Puppies go through growth spurts, during which they seem to get bigger overnight. Fat is the source of energy. It helps provide the extra energy they need to support the rapid development of bones, muscles, and organs.

One gram of fat gives you nine calories, while carbohydrates and protein only offer four calories each. That's more than double the bang for your buck. Without enough fat, the body starts breaking down stored glycogen in the liver and muscles. The result is an underweight dog.  

Fat also helps with the absorption of fat-soluble vitamins such as vitamin A. That means the lack of fat content in a puppy's food reduces the absorption of vitamins. The result is a malnourished dog with stunted growth.  


Testosterone is the dominant sex hormone in males produced in the Leydig cells within the testicles. Females primarily produce estrogen in the ovaries. However, they also produce a small amount of testosterone in the ovaries and adrenal glands.

Testosterone increases the rate of protein synthesis in muscle cells. This means the dog's body uses protein more efficiently to build and repair muscle tissue. Think of it like a construction crew working faster with the right tools!

Also, testosterone helps activate satellite cells, which are like muscle stem cells. These cells have the potential to fuse with existing muscle fibers, making them thicker and stronger. It's like building an extension onto your existing muscle house.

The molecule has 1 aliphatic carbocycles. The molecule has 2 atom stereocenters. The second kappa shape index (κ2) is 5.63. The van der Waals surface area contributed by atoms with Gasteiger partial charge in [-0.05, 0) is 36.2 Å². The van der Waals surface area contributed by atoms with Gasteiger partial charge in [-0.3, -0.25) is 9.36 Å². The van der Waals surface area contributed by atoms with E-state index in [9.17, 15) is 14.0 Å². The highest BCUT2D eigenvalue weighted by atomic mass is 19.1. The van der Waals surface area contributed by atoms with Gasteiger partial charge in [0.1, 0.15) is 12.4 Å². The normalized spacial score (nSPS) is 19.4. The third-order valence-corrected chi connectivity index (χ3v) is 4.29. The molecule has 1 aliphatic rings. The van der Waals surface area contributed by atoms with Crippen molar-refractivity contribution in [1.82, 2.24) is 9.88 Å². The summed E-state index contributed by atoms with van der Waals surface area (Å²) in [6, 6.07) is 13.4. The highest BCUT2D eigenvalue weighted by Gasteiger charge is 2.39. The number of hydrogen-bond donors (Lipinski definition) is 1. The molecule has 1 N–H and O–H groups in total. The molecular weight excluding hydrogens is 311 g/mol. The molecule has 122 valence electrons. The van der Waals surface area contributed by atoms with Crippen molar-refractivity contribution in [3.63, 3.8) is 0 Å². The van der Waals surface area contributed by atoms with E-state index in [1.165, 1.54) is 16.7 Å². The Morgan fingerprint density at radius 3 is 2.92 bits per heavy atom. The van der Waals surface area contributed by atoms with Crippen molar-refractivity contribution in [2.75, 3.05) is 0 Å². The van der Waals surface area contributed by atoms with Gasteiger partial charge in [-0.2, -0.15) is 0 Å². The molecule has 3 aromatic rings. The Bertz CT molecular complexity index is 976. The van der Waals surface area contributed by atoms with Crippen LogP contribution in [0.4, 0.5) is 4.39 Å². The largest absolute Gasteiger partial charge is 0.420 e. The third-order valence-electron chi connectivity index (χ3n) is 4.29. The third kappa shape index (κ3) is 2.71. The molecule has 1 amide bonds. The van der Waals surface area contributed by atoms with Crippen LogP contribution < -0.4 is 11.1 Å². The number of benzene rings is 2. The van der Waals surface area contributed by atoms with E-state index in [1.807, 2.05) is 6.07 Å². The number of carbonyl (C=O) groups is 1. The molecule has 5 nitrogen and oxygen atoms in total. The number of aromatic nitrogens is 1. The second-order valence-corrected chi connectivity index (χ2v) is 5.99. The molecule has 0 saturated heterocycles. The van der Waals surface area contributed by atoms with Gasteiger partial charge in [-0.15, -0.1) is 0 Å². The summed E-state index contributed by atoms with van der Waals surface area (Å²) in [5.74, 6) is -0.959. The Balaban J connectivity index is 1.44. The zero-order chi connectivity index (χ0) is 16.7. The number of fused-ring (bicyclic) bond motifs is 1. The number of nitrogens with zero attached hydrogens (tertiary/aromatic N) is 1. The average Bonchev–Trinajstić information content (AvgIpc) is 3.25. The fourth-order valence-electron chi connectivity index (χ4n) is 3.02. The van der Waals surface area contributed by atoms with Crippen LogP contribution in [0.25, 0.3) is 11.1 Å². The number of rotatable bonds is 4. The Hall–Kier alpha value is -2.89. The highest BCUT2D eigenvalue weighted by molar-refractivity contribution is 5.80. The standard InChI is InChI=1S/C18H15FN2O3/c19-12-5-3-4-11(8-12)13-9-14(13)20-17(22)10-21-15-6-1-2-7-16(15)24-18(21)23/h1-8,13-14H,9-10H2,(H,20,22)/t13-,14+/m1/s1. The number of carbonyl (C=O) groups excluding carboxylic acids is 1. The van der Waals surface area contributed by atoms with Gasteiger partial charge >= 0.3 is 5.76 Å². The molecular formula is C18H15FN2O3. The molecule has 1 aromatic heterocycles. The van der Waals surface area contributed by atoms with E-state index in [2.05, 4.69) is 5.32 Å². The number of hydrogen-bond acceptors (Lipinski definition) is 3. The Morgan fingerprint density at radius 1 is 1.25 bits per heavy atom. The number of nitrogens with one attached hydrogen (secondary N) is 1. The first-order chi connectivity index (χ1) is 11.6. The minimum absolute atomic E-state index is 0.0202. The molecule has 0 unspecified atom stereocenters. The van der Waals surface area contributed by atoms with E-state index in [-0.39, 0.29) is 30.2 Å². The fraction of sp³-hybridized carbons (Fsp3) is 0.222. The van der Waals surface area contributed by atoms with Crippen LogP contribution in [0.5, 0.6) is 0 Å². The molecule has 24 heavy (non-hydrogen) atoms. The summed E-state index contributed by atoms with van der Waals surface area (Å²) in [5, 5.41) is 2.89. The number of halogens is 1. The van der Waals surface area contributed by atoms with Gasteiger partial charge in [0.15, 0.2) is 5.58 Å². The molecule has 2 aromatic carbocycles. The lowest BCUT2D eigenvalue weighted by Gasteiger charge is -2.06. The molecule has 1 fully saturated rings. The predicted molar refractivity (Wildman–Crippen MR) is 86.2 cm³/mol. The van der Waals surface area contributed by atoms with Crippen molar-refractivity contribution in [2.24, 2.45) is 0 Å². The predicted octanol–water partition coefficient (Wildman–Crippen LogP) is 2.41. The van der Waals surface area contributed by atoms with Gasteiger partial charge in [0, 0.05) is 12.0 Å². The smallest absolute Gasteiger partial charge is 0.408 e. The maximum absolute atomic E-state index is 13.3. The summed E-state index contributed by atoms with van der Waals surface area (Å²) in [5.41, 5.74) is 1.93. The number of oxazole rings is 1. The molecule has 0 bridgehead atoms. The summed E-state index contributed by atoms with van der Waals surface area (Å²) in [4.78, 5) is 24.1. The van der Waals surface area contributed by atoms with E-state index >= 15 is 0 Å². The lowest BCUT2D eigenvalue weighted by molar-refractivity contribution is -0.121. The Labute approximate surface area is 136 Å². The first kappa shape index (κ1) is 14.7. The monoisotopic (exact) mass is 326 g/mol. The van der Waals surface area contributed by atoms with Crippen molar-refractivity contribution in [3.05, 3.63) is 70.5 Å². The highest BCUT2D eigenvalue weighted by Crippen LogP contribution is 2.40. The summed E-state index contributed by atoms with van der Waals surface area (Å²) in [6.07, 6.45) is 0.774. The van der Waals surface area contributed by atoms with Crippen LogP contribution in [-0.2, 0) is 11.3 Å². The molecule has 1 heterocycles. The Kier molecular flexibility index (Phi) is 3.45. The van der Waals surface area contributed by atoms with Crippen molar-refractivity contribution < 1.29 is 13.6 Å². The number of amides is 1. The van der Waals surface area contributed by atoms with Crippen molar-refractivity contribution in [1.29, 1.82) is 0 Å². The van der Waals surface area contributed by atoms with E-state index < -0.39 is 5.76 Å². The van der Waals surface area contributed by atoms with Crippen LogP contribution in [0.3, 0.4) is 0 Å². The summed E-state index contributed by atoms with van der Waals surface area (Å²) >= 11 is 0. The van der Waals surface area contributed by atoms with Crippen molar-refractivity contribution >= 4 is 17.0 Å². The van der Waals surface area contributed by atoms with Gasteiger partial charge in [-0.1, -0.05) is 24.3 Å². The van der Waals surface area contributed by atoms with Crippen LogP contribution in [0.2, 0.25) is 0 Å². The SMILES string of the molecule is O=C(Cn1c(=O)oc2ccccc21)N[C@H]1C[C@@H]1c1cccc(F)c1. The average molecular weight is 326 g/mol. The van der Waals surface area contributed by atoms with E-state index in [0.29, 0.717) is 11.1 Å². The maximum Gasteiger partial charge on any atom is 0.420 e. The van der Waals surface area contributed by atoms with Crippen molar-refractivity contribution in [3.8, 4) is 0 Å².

Another thing is that testosterone directly stimulates the production of osteoblasts, which are the cells responsible for building new bone tissue. The result is dense and stronger bones. Testosterone levels range between 2 and 4 ng/ml in male dogs, and can fall below 1 ng/ml in female dogs.

Due to the higher testosterone levels in males compared to females, male dogs are usually heavier and larger. In any breed, expect males to be on the higher side of the size spectrum and females on the lower side. 


Just like in humans, health issues can make puppies not grow to their ideal adult sizes. Here are the common health issues that affect a puppy's growth and development.

Chronic Liver and Kidney Problems

The liver processes nutrients from food, breaks them down into usable components, and distributes them throughout the body for growth and repair. The kidney filters out toxins and waste products from the blood.